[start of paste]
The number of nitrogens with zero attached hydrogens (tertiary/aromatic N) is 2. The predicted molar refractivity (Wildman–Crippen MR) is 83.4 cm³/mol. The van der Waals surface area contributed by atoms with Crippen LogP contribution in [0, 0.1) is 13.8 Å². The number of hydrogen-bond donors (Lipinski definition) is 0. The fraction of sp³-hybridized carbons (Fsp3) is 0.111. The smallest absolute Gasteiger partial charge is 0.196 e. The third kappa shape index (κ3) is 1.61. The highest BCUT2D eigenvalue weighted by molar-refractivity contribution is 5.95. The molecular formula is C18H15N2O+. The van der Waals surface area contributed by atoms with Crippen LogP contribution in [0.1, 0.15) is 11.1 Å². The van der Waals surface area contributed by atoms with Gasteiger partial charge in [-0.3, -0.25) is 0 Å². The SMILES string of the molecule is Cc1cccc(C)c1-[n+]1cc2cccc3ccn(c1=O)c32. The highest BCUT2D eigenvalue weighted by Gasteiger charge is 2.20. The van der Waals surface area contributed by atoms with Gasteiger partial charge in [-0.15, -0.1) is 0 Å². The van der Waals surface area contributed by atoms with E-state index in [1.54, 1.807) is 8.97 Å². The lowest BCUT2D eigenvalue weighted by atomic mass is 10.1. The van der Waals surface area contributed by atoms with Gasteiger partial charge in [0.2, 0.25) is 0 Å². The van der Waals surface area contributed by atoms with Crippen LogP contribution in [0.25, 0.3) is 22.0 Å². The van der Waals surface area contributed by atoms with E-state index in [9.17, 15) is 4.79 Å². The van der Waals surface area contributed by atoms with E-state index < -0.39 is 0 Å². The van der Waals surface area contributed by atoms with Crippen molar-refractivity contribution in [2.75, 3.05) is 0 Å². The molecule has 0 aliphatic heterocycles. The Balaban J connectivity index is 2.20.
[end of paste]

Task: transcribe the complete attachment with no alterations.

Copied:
The number of nitrogens with zero attached hydrogens (tertiary/aromatic N) is 2. The predicted molar refractivity (Wildman–Crippen MR) is 83.4 cm³/mol. The van der Waals surface area contributed by atoms with Crippen LogP contribution in [0, 0.1) is 13.8 Å². The number of hydrogen-bond donors (Lipinski definition) is 0. The fraction of sp³-hybridized carbons (Fsp3) is 0.111. The smallest absolute Gasteiger partial charge is 0.196 e. The third kappa shape index (κ3) is 1.61. The highest BCUT2D eigenvalue weighted by molar-refractivity contribution is 5.95. The molecular formula is C18H15N2O+. The van der Waals surface area contributed by atoms with Crippen LogP contribution in [0.1, 0.15) is 11.1 Å². The van der Waals surface area contributed by atoms with Gasteiger partial charge in [-0.3, -0.25) is 0 Å². The SMILES string of the molecule is Cc1cccc(C)c1-[n+]1cc2cccc3ccn(c1=O)c32. The highest BCUT2D eigenvalue weighted by Gasteiger charge is 2.20. The van der Waals surface area contributed by atoms with Gasteiger partial charge in [-0.15, -0.1) is 0 Å². The van der Waals surface area contributed by atoms with E-state index in [1.54, 1.807) is 8.97 Å². The lowest BCUT2D eigenvalue weighted by atomic mass is 10.1. The van der Waals surface area contributed by atoms with Gasteiger partial charge in [0.2, 0.25) is 0 Å². The van der Waals surface area contributed by atoms with Crippen LogP contribution in [0.25, 0.3) is 22.0 Å². The van der Waals surface area contributed by atoms with E-state index in [9.17, 15) is 4.79 Å². The van der Waals surface area contributed by atoms with E-state index < -0.39 is 0 Å². The van der Waals surface area contributed by atoms with Crippen molar-refractivity contribution in [2.75, 3.05) is 0 Å². The molecule has 0 aliphatic heterocycles. The Balaban J connectivity index is 2.20.